Mitch McConnell may think he has a nuclear option, but Kim Jong-un has the real thing — and a high-ranking defector from North Korea says he’s itching to use it. Thae Yong Ho, a former deputy ambassador to the UK, warns that the US and its allies had better prepare themselves for a nuclear exchange on the Korean peninsula. The only solution, Thae tells NBC News, is regime change:

According to Thae, North Korean dictator Kim Jong Un is “desperate in maintaining his rule by relying on his [development of] nuclear weapons and ICBM.” He was using an acronym for intercontinental ballistic missiles — a long range rocket that in theory would be capable of hitting the U.S.

“Once he sees that there is any kind of sign of a tank or an imminent threat from America, then he would use his nuclear weapons with ICBM,” he added in an exclusive interview on Sunday. …

“If Kim Jong Un has nuclear weapons and ICBMs, he can do anything,” he said. “So, I think the world should be ready to deal with this kind of person.”

He added that “Kim Jong Un is a man who can do anything beyond the normal imagination” and that “the final and the real solution to the North Korean nuclear issue is to eliminate Kim Jong Un from the post.”

Well, that’s easier said than done. Thae suggests that defectors and exiles should band together to depose the Kim regime, but Jong-un gave a rather pointed and pre-emptive demonstration in February about that strategy by assassinating his brother in an international airport with VX nerve agent. While that underscores Thae’s point about Kim’s recklessness, it also reminds those dissidents living in exile think twice about organizing overtly for a coup in Pyongyang.

The best and safest solution would be to have China press a few buttons of its own to encourage the North Korean military to depose Kim on their own, and to moderate its Stalinist governance. China has had decades to do so and to defuse the situation on the Korean peninsula, but has done little except impose some economic sanctions. Donald Trump says he will make it clear to Chinese president Xi Jinping that the US will act if Beijing does not:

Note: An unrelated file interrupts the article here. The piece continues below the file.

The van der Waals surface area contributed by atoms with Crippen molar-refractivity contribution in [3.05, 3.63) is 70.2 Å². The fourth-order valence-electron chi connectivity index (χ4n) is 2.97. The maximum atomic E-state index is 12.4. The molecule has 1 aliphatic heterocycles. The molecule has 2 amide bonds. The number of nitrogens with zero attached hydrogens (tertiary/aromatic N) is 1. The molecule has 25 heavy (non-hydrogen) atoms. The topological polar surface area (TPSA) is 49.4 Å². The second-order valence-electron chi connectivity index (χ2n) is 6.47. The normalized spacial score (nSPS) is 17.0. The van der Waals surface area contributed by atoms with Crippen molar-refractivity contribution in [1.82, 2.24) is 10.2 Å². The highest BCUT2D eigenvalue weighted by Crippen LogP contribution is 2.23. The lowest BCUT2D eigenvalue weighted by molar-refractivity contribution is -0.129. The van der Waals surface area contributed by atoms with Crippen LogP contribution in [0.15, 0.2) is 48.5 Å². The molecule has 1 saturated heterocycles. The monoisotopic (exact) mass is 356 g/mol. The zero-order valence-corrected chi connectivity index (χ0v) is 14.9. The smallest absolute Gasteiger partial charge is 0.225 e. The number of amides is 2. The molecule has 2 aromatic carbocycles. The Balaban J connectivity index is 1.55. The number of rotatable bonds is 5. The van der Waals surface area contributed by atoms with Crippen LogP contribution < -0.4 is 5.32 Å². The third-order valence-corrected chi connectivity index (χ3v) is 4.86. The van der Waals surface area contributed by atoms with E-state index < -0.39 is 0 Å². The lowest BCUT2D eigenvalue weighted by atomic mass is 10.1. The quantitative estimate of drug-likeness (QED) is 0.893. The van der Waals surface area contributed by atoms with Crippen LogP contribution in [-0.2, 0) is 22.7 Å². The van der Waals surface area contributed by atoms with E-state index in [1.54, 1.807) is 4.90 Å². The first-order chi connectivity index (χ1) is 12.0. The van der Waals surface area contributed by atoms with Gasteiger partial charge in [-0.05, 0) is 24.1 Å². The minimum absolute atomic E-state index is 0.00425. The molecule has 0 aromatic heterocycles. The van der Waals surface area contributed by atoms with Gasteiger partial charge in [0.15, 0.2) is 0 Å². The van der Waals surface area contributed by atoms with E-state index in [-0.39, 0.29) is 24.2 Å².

“Yes, we will talk about North Korea,” Trump told the newspaper for a story that appeared Sunday on its website. “And China has great influence over North Korea. And China will either decide to help us with North Korea, or they won’t. And if they do that will be very good for China, and if they don’t it won’t be good for anyone.”

Trump said trade was the incentive for China to work with the United States. Still, he said the United States could “totally” handle the situation in North Korea without China’s help.

Asked how he would tackle North Korea, Trump said: “I’m not going to tell you. You know, I am not the United States of the past where we tell you where we are going to hit in the Middle East.”

Perhaps Trump wants to try out the “crazy man” strategy with Beijing — convincing them that he will act dramatically and unilaterally, unless they act to change the situation first. At least that has the virtue of novelty, but it could also precipitate action from the Kim regime, too. The political crisis in South Korea invites that kind of provocation too, as Seoul is distracted with the impeachment of Park Geun-hye and may not react promptly to military action with the chain of command in flux. If Kim wants a war, he has no better time or opportunity for one, and he’s been using the “crazy man” strategy a lot longer than Trump or anyone else involved in this standoff. At some point, someone’s bluff is going to get called, and the presence of nuclear weapons makes this an all-in pot.